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Art Sparks Grateful Memories

Boone Hall Plantation, ca. 1925, by Edwin Harleston

In October, Lasley Steever, the Gibbes Museum’s director of adult programs and digital engagement, and also my (wonderful) internship supervisor, asked me to write a blog in honor of the upcoming holidays. We agreed that a trip to the museum galleries would offer me inspiration and clarity for the assignment.

Sunlight in the Forest, 1891, by Elliott Daingerfield

Sunlight in the Forest, 1891, by Elliott Daingerfield (American, 1859–1932); oil on canvas; 21 1/2 x 29 1/2 inches; Museum purchase with a partial gift from Carolina Fine Paintings and Prints; 2000.011

As I left the offices, crossed the street to the main museum building, and climbed the stairs to the second floor galleries, I ruminated about how I was at a loss for ideas. My mind was a blank slate. But when I entered the second floor galleries, I was greeted by Elliot Daingerfield’s Sunlight in the Forest and my uncertainty vanished. The painting reawakened memories of my horseback riding days in grade school at stables in Charleston, most notably at Stono River Stables. In the fall, my Saturdays were devoted to lessons. I would bundle up, lace up my riding shoes, and my mother would drive my sister and me to the stables. My favorite part of the lesson was the trail rides following formal instruction in the ring. Sunlight in the Forest transported me back to these trail rides. The lofty, soaring trees with thin trunks lined our pathways, casting shadows that created the dappled light effect that is so accurately rendered by Daingerfield. Similarly, Edwin Harleston’s oil painting Boone Hall Plantation captures the scenery I appreciated on my beloved trail rides.

Saint Philips, Charleston, 1925, by Childe Hassam

Saint Philips, Charleston, 1925, by Childe Hassam (American, 1859–1935); etching on paper; 8 7/8 x 11 3/4 inches; Museum purchase; 1993.004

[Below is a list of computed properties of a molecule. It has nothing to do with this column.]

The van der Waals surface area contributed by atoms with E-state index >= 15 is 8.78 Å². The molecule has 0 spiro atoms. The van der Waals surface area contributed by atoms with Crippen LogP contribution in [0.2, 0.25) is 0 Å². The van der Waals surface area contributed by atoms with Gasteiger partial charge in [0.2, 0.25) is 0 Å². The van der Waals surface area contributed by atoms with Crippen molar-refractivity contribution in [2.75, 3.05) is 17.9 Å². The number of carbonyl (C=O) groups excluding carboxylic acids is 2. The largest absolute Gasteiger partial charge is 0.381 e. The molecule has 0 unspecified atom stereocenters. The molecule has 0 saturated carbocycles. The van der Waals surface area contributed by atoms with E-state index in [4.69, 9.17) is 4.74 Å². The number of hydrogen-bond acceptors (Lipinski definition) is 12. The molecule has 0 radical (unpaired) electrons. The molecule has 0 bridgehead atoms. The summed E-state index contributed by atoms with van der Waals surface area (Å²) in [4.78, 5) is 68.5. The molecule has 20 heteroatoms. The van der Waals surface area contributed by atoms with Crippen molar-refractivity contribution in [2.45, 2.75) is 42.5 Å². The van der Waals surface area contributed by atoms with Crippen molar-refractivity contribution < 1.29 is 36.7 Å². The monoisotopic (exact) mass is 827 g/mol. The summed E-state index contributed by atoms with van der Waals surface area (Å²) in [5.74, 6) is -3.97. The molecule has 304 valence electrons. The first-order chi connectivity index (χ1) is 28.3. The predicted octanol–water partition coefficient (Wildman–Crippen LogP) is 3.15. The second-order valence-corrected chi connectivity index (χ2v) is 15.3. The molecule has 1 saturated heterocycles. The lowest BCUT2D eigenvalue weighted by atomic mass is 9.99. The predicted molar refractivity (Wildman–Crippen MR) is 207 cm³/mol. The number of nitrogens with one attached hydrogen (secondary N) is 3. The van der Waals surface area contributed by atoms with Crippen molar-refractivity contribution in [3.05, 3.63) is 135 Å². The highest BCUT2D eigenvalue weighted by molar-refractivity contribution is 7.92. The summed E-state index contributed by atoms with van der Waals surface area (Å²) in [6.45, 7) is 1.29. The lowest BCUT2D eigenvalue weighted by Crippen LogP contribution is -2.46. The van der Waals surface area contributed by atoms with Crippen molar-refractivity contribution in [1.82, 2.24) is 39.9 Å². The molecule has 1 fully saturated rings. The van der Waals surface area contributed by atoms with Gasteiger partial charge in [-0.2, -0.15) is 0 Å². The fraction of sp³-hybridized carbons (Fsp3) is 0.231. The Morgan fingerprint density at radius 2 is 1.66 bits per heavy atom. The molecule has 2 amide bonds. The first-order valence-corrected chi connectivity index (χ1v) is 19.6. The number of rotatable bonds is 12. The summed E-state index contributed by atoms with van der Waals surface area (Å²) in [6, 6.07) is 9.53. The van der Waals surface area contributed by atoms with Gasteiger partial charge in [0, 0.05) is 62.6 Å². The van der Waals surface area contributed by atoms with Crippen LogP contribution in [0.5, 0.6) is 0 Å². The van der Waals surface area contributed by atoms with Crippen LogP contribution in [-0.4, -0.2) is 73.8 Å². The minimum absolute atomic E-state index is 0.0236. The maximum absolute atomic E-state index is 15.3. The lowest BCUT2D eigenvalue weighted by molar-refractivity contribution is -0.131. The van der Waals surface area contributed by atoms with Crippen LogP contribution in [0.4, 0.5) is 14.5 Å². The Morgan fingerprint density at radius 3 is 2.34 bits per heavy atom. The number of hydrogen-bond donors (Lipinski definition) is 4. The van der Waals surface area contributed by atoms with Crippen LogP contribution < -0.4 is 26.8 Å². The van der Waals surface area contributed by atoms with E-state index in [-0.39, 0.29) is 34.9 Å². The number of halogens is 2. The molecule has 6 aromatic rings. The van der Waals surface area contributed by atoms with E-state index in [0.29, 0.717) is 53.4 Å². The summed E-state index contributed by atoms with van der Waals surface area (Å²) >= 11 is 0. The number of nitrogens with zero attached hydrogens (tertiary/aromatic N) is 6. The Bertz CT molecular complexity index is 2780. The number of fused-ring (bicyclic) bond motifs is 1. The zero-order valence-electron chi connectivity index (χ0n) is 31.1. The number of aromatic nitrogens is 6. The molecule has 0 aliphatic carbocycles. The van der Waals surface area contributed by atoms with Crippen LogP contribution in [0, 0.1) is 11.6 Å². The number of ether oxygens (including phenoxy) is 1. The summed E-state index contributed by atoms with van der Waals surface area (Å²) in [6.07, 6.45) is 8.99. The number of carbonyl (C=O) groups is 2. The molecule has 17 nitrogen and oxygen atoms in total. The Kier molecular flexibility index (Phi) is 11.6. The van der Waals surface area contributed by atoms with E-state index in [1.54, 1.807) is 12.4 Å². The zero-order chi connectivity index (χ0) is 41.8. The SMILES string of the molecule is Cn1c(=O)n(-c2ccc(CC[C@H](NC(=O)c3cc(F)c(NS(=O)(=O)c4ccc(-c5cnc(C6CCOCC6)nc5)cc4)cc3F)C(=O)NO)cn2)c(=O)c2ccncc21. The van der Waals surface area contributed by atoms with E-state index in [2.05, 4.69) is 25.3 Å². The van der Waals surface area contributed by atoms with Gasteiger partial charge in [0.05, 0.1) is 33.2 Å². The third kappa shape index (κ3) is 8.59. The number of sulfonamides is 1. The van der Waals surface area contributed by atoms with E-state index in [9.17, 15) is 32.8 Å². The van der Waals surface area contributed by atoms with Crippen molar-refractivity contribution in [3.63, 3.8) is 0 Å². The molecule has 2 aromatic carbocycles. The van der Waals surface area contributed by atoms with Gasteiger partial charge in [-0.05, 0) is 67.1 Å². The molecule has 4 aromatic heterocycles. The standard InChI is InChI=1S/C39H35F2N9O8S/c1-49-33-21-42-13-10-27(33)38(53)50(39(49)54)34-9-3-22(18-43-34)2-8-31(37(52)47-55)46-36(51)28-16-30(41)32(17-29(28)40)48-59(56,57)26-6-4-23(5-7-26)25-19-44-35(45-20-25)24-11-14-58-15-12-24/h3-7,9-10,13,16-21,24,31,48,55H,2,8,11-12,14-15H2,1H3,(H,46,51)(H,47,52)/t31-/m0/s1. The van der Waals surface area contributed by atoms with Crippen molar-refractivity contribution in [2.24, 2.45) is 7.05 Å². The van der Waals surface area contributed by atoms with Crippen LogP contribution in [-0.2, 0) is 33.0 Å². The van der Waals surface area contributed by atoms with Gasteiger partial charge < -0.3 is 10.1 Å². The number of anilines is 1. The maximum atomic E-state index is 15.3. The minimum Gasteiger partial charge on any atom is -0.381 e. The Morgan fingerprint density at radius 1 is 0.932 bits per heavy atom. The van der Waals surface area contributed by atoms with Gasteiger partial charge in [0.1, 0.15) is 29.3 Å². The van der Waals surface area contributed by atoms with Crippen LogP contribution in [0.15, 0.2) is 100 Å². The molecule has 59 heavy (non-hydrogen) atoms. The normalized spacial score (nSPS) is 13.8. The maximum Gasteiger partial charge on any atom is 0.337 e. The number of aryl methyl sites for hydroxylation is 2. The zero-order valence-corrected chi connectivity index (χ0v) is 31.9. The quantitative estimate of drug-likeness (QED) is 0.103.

Next in the galleries, I encountered Childe Hassam’s etchings, Saint Philips and Spring in Charleston, and more memories resurfaced. My childhood house was on Tradd Street, and I belonged to a church on Meeting Street. Sundays mornings, we would walk as a family to Sunday school, passing by the quintessential Charleston Single Houses and homes of dear friends and acquaintances, with their gracious porches and their fanciful wrought-iron gates. As a child, I took these sights for granted. As an adult, though, after graduating from college in the Northeast and living elsewhere for the past six years, I can only now fully appreciate how special and how unique this city is.

Spring in Charleston, 1925, by Childe Hassam

Spring in Charleston, 1925, by Childe Hassam (American, 1959–1935); etching on paper; 7 1/4 x 11 3/4 inches; Museum purchase; 1993.003

Leaving the galleries that October afternoon, I was amazed at how art had the power to spark vivid and visceral memories of time and place. Today, I am thankful for art and its ability to tap into good times that might otherwise have been forgotten. This inspires and motivates me to pursue opportunities to make new memories in Charleston this holiday season.

—Brett Katharine Porter, fall intern, Gibbes Museum of Art

Top image: Boone Hall Plantation, ca. 1925, by Edwin Harleston (American, 1882–1931); oil on canvas; 14 x 16 7/8 inches; Courtesy of the Gibbes Museum of Art, Charleston, SC; 1997.009

Published November 22, 2016 

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